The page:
Weather, economy dampen Toro's sales

The firm lowered its sales and profit forecasts for the year.

Mike Hoffman

In announcing third-quarter earnings Thursday, Toro Co. lowered its sales and earnings forecasts for fiscal 2012, citing the weak U.S. economy, struggles in Europe and severe drought in much of the United States.

The Bloomington-based maker of professional and residential lawn mowers and turf irrigation systems said it now expects sales to grow just 4 to 5 percent in 2012 and earnings to reach about $2.10 per share.

That's down from the May forecast, when officials predicted sales growth of 7 to 8 percent and earnings of $2.15 per share.

The shift largely stems from tough weather that dented residential sales. Total third-quarter revenue rose less than 1 percent to $504.1 million from a year ago.

Earnings, however, rose 15.6 percent to $40.5 million, or 67 cents per share, beating analysts' expectations by a nickel. Toro shares fell slightly Thursday, closing at $37.47, down 10 cents a share.

In a call with management Thursday morning, analysts expressed concerns with the guidance downgrade and rising inventory levels.

CEO Mike Hoffman told analysts that Toro is adjusting inventory levels after a mild winter with little snow and a dry summer with many municipal watering bans. While the company expected problems with the economy, it didn't expect the worst U.S. drought in 50 years and excessive rain in key Australian and Asian markets, he said.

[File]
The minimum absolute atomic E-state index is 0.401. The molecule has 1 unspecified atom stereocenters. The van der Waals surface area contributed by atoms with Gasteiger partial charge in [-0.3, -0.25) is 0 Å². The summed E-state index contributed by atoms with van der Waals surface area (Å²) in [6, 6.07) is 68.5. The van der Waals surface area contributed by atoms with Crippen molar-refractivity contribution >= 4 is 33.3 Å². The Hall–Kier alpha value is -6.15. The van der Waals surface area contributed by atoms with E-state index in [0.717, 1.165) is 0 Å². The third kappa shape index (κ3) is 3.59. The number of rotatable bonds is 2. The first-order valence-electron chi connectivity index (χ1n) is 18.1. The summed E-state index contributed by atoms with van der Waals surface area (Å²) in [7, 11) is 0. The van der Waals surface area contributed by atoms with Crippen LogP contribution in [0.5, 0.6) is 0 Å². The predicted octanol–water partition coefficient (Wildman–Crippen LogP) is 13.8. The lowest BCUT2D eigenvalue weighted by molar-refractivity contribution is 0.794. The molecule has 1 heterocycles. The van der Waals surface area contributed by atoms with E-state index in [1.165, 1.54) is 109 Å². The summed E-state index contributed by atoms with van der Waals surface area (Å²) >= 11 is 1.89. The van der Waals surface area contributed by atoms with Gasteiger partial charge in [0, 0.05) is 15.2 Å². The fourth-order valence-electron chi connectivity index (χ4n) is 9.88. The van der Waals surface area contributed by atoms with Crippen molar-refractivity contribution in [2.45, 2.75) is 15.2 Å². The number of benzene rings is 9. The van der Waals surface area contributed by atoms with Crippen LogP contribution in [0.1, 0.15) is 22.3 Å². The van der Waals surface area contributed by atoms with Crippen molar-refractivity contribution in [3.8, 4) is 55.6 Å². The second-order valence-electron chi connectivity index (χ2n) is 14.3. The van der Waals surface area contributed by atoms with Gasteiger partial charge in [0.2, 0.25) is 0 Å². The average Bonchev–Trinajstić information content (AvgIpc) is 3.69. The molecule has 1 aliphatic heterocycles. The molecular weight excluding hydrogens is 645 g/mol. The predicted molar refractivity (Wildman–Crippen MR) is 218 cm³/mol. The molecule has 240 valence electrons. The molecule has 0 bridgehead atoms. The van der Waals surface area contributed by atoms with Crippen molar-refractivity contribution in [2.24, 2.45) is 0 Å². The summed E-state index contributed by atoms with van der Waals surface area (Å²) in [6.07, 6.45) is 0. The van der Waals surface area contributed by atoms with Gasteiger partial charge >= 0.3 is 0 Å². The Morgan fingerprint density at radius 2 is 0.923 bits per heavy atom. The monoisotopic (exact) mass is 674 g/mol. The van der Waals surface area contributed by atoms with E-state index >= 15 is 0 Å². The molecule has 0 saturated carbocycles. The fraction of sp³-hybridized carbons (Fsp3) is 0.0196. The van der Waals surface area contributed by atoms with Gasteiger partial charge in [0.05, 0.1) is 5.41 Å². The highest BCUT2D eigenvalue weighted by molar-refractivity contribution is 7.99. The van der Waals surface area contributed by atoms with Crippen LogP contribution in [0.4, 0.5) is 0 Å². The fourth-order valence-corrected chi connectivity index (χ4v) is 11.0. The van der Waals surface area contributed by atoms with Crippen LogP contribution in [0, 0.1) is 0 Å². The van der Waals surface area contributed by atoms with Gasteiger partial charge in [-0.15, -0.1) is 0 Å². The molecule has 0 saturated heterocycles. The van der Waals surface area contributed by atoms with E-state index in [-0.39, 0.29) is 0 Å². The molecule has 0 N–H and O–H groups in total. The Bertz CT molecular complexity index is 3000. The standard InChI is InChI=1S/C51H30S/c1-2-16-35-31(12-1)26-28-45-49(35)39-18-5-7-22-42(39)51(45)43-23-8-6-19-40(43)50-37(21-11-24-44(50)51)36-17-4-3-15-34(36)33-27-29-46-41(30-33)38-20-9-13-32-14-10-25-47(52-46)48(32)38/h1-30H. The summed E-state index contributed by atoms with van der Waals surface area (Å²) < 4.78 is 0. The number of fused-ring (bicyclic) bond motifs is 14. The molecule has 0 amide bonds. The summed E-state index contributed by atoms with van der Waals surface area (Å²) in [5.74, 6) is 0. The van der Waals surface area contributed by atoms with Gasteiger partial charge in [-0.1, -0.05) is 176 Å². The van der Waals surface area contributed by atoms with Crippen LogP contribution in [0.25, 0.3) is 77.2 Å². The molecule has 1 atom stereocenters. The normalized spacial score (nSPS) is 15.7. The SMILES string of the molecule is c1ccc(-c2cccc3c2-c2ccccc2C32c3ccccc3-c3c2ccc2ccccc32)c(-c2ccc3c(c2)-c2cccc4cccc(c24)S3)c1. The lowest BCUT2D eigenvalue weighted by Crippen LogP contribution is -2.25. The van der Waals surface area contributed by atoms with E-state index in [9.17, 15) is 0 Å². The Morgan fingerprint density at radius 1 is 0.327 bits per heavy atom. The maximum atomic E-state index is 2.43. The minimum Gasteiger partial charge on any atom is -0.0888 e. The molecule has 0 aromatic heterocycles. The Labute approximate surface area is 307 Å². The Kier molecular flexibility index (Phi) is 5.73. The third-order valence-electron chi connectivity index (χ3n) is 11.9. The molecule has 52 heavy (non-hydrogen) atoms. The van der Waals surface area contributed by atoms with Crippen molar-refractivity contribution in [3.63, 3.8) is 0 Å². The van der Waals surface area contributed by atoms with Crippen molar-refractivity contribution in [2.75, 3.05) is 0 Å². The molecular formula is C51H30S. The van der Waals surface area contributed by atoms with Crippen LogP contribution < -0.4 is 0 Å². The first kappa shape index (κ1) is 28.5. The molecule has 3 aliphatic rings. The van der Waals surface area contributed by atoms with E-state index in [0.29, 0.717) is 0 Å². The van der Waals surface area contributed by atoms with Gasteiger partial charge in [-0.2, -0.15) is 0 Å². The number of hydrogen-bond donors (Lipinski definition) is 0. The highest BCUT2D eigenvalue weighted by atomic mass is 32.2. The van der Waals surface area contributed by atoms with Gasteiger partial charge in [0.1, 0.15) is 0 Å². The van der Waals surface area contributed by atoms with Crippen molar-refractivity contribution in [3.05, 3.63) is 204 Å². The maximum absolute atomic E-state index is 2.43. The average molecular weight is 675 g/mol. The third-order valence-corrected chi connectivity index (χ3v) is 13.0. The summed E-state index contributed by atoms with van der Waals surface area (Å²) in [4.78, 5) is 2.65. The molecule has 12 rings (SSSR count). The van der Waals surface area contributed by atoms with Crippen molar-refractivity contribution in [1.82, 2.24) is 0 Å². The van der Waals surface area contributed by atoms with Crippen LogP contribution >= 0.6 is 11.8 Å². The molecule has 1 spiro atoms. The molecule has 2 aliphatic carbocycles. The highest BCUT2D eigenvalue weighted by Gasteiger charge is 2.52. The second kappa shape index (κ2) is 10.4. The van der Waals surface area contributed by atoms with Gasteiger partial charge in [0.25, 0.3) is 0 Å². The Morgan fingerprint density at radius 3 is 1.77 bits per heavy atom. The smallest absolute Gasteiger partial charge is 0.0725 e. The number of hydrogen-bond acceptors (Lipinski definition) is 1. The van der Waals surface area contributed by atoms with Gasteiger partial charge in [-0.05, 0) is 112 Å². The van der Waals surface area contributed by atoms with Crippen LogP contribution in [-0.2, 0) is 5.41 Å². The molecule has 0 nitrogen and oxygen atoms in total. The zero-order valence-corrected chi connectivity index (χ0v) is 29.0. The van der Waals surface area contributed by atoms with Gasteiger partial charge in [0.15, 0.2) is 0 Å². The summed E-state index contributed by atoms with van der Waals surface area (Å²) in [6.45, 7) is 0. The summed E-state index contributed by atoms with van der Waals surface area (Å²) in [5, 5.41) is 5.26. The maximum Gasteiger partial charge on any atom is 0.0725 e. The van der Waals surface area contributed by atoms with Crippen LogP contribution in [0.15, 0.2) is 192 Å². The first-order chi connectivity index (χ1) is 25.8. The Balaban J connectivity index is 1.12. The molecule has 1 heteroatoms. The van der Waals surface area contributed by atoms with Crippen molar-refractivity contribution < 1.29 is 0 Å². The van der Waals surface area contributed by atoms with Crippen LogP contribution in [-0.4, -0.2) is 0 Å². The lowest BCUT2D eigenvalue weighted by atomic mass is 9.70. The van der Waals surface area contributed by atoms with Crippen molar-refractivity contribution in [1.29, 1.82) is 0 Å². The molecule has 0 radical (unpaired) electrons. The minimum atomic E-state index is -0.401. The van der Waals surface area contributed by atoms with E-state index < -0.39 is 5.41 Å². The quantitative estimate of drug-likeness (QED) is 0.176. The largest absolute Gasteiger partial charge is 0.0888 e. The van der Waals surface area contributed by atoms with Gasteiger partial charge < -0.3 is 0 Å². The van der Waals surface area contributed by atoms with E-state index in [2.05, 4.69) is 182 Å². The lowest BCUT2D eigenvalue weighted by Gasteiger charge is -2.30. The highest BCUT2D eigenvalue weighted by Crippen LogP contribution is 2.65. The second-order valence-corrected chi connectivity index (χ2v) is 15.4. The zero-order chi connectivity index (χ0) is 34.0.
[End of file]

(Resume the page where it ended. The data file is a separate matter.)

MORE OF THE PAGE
Results were "somewhat disappointing," he said. "Extreme lack of moisture across most of [this] country, coupled with the continuing global economic issues slowed the robust sales momentum we generated during our first two quarters."

Still Toro's professional golf, landscape contractor and grounds and micro irrigation divisions performed well in North America, he said. The golf segment, in particular, benefited as course managers made equipment purchases put off during the recession.

Revenue for the nine months ended Aug. 3 was $1.62 billion, up 6.8 percent from $1.52 billion in the same period last year. Earnings for the nine months were $129.3 million, or $2.13 per share, up 14.8 percent and 21 percent, respectively.

Dee DePass • 612-673-7725

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